Hospital visiting guidelines updated 16 September 2022: Hospital visitors must wear a surgical/medical paper mask. Fabric face coverings are not acceptable.  See our COVID-19 page for general COVID-19 advice, detailed hospital visiting guidelines and COVID-19 tests.

See for info on vaccinations.

Last updated:
16 September 2022

Fewer visitor restrictions now apply

For visitors to all facilities effective from 16 September 2022

Some visitor restrictions for all Te Whatu Ora Te Tai o Poutini West Coast health facilities remain in place, but we have relaxed others.

There is still a heightened risk to vulnerable people in hospital and so people must continue to wear a mask when visiting any of our facilities and follow other advice designed to keep patients, staff and other visitors safe.

Kia whakahaumaru te whānau, me ngā iwi katoa – this is to keep everybody safe:

  • Visitors or support people must not visit our facilities if they are unwell. Do not visit if you have recently tested positive for COVID-19 and haven’t completed your isolation period.
  • Patients in single rooms may have more than one visitor while patients in multi-bed rooms can have one visitor only per patient to ensure there is no overcrowding.
  • People can have one or two support people to accompany them to outpatients appointments.
  • Women in labour in a birthing suite, in Te Nīkau Hospital’s Maternity Ward and in Buller’s Kawatiri Maternity Unit can have the usual support people, subject to space, for the duration of their stay in our facilities.
  • Eating or drinking at the bedside is at the discretion of the Clinical Nurse Manager. Visitors must not eat or drink in multibed rooms because of the increased risk when multiple people remove their mask in the same space.
  • Hand sanitiser is available and must be used.

Thank you in advance for your patience and understanding as our staff work hard to protect and care for some of the most vulnerable in our community.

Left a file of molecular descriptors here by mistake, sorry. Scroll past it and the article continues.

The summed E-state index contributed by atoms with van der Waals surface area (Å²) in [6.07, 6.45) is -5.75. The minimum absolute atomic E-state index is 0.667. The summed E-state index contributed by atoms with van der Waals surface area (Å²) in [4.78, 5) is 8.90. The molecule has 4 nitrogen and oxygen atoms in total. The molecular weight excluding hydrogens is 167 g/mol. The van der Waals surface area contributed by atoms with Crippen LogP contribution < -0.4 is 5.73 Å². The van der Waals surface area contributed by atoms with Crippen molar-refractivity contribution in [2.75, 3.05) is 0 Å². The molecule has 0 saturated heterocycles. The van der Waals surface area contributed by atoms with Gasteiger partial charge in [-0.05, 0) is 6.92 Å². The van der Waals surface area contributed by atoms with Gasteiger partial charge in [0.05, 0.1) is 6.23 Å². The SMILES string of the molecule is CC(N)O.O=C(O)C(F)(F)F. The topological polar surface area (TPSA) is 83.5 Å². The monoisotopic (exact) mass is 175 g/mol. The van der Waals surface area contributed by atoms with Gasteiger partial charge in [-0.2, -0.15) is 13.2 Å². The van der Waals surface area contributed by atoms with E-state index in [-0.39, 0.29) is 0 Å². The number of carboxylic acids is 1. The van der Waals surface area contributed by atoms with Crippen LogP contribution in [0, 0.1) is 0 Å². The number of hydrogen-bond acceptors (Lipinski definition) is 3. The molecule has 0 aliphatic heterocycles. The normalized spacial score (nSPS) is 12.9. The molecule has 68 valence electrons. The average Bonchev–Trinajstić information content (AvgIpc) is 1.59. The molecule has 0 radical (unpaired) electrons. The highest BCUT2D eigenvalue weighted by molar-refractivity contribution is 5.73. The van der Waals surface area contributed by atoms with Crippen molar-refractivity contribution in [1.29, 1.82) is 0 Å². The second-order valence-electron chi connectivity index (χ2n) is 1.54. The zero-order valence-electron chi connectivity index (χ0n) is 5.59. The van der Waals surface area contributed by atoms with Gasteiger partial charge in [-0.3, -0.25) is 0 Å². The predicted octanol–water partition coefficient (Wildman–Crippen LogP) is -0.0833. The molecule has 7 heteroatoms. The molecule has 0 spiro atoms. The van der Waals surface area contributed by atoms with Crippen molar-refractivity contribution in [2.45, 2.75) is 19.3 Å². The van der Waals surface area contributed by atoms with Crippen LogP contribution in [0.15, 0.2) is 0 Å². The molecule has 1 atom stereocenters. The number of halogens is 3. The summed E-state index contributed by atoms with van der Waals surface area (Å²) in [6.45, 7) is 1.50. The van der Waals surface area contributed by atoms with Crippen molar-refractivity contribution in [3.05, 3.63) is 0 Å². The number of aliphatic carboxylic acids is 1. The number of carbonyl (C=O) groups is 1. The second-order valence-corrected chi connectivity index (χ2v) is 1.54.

Mask wearing

  • Surgical/medical masks must be worn at all sites, except in counselling, mental health and addiction services where it’s on a case-by-case agreement with patients. Masks will be provided if you don’t have one. In higher-risk environments, people, including young children, may not be able to visit if they cannot wear a mask.
  • Any member of the public with a mask exemption is welcome in all our facilities when attending to receive health care and *treatment. Please show your mask exemption card and appointment letter to staff at the entrance. *Treatment includes coming into the Emergency Department, outpatient appointments, surgery or a procedure.

Visiting patients with COVID-19

  • People are able to visit patients who have COVID-19 but they must wear an N95 mask – this will be provided if you don’t have one.
  • Other methods of communication will be facilitated e.g. phone, Facetime, Zoom, WhatsApp etc where visits aren’t possible.

You must NOT visit our facilities if you

  • are COVID-19 positive
  • are unwell. Please stay home if you have a tummy bug or cold or flu/COVID-19-like symptoms (even if you’ve tested negative for COVID-19).

Te Whatu Ora West Coast Aged Residential Care facilities

Visitors are welcome at our Aged Care Residential facilities, subject to the space available. All visitors must wear a surgical mask.

More COVID-19 information

Demolition to start to make way for new Buller Health Centre